Prawns are also a big source of income in the industry – there is an aquaculture prawn farm on Coëtivy Island, about 300 km from Mahe, which raises ‘giant black tiger prawns’ for export, as well as an oyster farm on the island of Praslin. The majority of the fish exports go to Japan, France, Germany, the UK and neighbouring Mauritius.

    The manufacturing sector is dominated by fish processing. Although Seychelles has implemented measures to prevent overfishing – one of its main concerns, along with the effects of climate change – the industry was also impacted on by the piracy problem off the coast of Somalia, which prevented many foreign vessels from using Seychelles as a base.

    The situation, however, has improved in recent years, following international efforts to police the waters off the Horn of Africa.

    Although the government is attempting to diversify the economy, Seychelles faces a series of problems. Because nearly everything has to be imported, the country is ‘facing strong balance-of-payments pressures’, says the World Bank.

    ‘European recovery is fragile and remains vulnerable moving forward. As a result, the tourism sector may be adversely affected, further reinforced by the instability in the Russian market, one of the main markets.

    On the domestic front, the key downside risk to the economic outlook remains the ability of the government to implement its reform agenda, particularly in areas that most support economic growth in the near term.

    ‘On the positive side, recent developments such as diminishing oil prices will have positive impact on the balance of payments, partially compensated by the dollar appreciation given the larger exposure of Seychelles to the European market for its exports (i.e. tourism receipts),’ states the bank.

    ‘However, the risks are manageable. The economy remains highly dependent on tourist but diversification to non-traditional tourism markets continues.’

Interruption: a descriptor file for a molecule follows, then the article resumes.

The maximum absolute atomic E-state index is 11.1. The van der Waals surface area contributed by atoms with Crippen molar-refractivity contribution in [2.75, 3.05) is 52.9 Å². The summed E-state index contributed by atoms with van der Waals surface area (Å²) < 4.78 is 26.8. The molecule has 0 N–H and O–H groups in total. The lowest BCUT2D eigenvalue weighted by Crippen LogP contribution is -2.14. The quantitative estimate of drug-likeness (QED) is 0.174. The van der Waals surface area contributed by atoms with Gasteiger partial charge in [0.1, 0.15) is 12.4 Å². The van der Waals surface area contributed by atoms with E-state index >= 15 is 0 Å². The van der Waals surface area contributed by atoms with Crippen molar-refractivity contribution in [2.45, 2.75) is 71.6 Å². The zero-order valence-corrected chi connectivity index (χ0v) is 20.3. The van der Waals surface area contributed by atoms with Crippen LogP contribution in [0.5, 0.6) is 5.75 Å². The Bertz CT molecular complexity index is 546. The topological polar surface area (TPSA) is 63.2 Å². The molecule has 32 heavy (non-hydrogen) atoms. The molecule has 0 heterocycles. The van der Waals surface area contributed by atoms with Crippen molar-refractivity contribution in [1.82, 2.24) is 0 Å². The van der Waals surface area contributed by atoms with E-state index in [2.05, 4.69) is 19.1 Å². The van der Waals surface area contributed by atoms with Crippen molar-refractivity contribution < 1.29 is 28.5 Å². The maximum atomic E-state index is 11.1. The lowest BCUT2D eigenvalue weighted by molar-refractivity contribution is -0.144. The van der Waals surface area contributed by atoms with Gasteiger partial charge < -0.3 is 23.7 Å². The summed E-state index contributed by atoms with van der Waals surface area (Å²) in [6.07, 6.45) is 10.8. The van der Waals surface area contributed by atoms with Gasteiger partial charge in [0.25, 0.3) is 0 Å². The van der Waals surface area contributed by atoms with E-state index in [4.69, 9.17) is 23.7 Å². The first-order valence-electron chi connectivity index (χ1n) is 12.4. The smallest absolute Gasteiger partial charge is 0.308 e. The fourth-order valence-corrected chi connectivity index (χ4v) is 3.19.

The government has turned to putting the country on a private-sector dominated growth trajectory.

    The African Economic Outlook reports that in November, the government approved a medium-term national development strategy for 2015 to 2019 that encompasses four key areas: the environment, social development, social governance and economic development. ‘However, with its limited land space and high population density, the country has a delicate balance to observe in addressing land use, conservation and economic development,’ it says.

    ‘The country has begun to design policies and plans to address these issues holistically.’ It also noted that ‘financial services and ICT are expected to continue to grow and provide opportunities for economic diversification’.

    Meanwhile, the government is trying to expand the current tourism strategy to increase Seychelles’ appeal as a destination of choice.

    The country’s Minister of Tourism and Culture Alain St.Ange told parliament recently that Seychelles ‘will continue to be promoted not only as a luxury destination but as one that is affordable and where establishments are managed by Seychellois families’.

    He added that ‘visibility is the key to market a country, and we always need to find ways to remain visible’.

    One of the most distinctly visible symbols of Seychelles is the Coco de Mer. Weighing up to 30 kg, it’s the product of a rare species of palm tree found only on the islands.

    The nuts, the world’s biggest, resemble the form of a women’s pelvis. Many legends have sprung up around them, including one that they were the forbidden fruit of the tree of the knowledge of good and evil, and Seychelles was the site of the original Garden of Eden.

    Many would find it hard to disagree that the islands certainly are paradise.

    By John Rossouw
    Image: Gallo/GettyImages